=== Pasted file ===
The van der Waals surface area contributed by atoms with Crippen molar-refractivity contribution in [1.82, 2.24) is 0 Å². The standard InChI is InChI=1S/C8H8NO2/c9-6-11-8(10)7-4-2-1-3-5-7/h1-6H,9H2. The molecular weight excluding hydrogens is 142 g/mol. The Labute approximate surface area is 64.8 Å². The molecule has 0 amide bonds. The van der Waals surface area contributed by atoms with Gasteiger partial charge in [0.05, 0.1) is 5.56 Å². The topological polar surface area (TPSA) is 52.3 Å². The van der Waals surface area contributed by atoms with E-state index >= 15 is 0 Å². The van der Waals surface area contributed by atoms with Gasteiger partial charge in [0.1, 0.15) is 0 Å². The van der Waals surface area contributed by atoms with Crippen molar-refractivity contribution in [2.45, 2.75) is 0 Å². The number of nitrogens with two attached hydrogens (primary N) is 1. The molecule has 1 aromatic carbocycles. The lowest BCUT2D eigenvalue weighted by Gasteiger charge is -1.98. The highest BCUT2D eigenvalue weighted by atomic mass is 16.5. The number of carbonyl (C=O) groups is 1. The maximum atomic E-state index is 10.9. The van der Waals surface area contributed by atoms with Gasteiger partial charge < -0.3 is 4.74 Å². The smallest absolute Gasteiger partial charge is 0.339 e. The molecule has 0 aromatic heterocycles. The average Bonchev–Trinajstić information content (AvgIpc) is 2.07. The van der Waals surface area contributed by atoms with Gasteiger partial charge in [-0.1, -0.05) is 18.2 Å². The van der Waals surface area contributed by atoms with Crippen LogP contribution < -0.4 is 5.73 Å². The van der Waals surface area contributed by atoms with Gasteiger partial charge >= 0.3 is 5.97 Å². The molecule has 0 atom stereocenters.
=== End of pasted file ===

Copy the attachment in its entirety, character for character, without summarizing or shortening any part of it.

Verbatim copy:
The van der Waals surface area contributed by atoms with Crippen molar-refractivity contribution in [1.82, 2.24) is 0 Å². The standard InChI is InChI=1S/C8H8NO2/c9-6-11-8(10)7-4-2-1-3-5-7/h1-6H,9H2. The molecular weight excluding hydrogens is 142 g/mol. The Labute approximate surface area is 64.8 Å². The molecule has 0 amide bonds. The van der Waals surface area contributed by atoms with Gasteiger partial charge in [0.05, 0.1) is 5.56 Å². The topological polar surface area (TPSA) is 52.3 Å². The van der Waals surface area contributed by atoms with E-state index >= 15 is 0 Å². The van der Waals surface area contributed by atoms with Gasteiger partial charge in [0.1, 0.15) is 0 Å². The van der Waals surface area contributed by atoms with Crippen molar-refractivity contribution in [2.45, 2.75) is 0 Å². The number of nitrogens with two attached hydrogens (primary N) is 1. The molecule has 1 aromatic carbocycles. The lowest BCUT2D eigenvalue weighted by Gasteiger charge is -1.98. The highest BCUT2D eigenvalue weighted by atomic mass is 16.5. The number of carbonyl (C=O) groups is 1. The maximum atomic E-state index is 10.9. The van der Waals surface area contributed by atoms with Gasteiger partial charge < -0.3 is 4.74 Å². The smallest absolute Gasteiger partial charge is 0.339 e. The molecule has 0 aromatic heterocycles. The average Bonchev–Trinajstić information content (AvgIpc) is 2.07. The van der Waals surface area contributed by atoms with Gasteiger partial charge in [-0.1, -0.05) is 18.2 Å². The van der Waals surface area contributed by atoms with Crippen LogP contribution < -0.4 is 5.73 Å². The van der Waals surface area contributed by atoms with Gasteiger partial charge >= 0.3 is 5.97 Å². The molecule has 0 atom stereocenters.